Money-changers in the Temple

By Adam Zens

“The Bible is dangerously sharp and hits us where it hurts the most, pulling us out of our comfort zone and dissecting our conscience like a living scalpel.”—Paraphrase of Hebrews 4:12.

When it comes to banking and money-lending, the Bible will simply not leave well enough alone. It challenges us, and our beloved economic systems, to their core. Just like Jesus did not let up when he approached the money-changers in the house of the Lord, chasing out those religious infidels “who were selling and buying in the temple” and who were making that place “a den of robbers,” (Mat. 21) so the Bible itself presents a wary picture of those who would use the banking system to charge people interest (what the Bible calls “usury”).


But don’t we need to charge interest on loans simply because of the threat that the economic system would become unsound, or, worse yet, collapse? Any type of globalizing, general question designed to inspire fear of the economic unknown can easily manipulate people. That is how the masses form their opinions. We have to pose the questions beneath the questions, the ones that discerning Christians ought to find out the answers to with all assiduity. Questions like, “How do we apply this really difficult command, like “Give to everyone who begs of you…” (Matt. 5:42; NRSV) within our given time and culture?” have to nag a bit in the back of our mind along with observations like, “Why is the full-length Sermon on the Mount with all of its challenging doctrines only found in the gospel of Matthew? Was Matthew some kind of Social Justice Warrior?”


Jesus is not the only biblical character who was preoccupied with justice for the poor. In Nehemiah 5, it is reported how Nehemiah reacts to the news that his own people, the Israelites, have been oppressing each other, charging interest on loans to their brothers and sisters in the Lord so that insurmountable debts were accumulating and leading to human trafficking. Nehemiah grieves the situation and demands accountability:


I was very angry when I heard their outcry and these complaints. After thinking it over, I brought charges against the nobles and the officials; I said to them, “You are all taking interest from your own people.” (Nehemiah 5:6-7; NRSV).



Oh, of course it is easier to maintain the status-quo. But as usual, Jesus and the Bible do not leave well enough alone. They keep fighting for justice for the poor, long after we have given up on the poor as conforming to whatever stereotype we have of someone who makes bad life-choices.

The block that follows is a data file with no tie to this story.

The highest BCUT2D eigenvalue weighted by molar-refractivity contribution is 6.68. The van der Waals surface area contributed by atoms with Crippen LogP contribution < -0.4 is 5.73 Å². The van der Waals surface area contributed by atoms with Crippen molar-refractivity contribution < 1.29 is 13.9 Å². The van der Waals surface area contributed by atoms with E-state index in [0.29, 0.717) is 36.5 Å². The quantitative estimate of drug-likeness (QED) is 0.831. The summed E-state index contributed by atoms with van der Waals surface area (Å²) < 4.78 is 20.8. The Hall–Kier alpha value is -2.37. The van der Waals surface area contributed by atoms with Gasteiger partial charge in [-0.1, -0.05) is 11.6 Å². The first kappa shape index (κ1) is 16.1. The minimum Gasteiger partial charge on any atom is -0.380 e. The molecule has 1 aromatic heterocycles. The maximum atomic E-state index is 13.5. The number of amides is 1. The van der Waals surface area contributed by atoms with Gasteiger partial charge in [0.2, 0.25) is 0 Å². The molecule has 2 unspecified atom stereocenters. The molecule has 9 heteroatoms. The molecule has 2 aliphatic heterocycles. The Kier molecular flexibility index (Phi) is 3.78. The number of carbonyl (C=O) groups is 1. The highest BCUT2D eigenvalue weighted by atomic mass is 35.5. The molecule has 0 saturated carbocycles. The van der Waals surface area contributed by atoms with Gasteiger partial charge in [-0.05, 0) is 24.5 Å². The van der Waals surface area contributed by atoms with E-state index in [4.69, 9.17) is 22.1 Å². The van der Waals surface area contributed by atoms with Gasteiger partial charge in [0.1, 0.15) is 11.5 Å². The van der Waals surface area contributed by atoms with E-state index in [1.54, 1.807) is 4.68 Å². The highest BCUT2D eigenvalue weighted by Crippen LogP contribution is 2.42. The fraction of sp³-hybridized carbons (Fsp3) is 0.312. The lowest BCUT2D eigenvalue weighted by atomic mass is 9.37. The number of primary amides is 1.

Start a revolution in personal giving this New Year. Don’t contribute your savings and investments to banking corporations who exploit the poor with excessive usury. Stay away from the banking “biggies” like JP Morgan and Chase which try to turn your credit score into a reason to oppress and burden people with hidden fees and costs that they cannot bear. Let’s live for Jesus and separate ourselves (when feasible) from an exploitative economic program that not only oppresses the already over-burdened, but blesses it as “good business practice.”



Audiobook Nook

Have you ever thought about assertions which must be true in a formal sense, such as “This sentence cannot be understood unless the reader understands English” or something comparable? Philosophers of language call such sentences “necessarily true” and their truth seems to be deniable only with strict conditions in place. Not every philosopher grants that such is the case. Quine was one of them.

Quine on the Analytic-Synthetic Distinction covers the groundwork for why Quine objected to analyticity or self-evident truth and why his hyper-empiricism may have steered him wrong. Additionally, you can pick up The Problem of Induction by the same author-narrator team.

Do you want to increase your working vocabulary? If so, why not make another New Year’s resolution to go through the Boost your Word Power program with theaudio version performed by Disney’s Cheryl Texiera. The ebook version is fully interactive and allows you to review your progress as you learn new words every day.

Cartoon by


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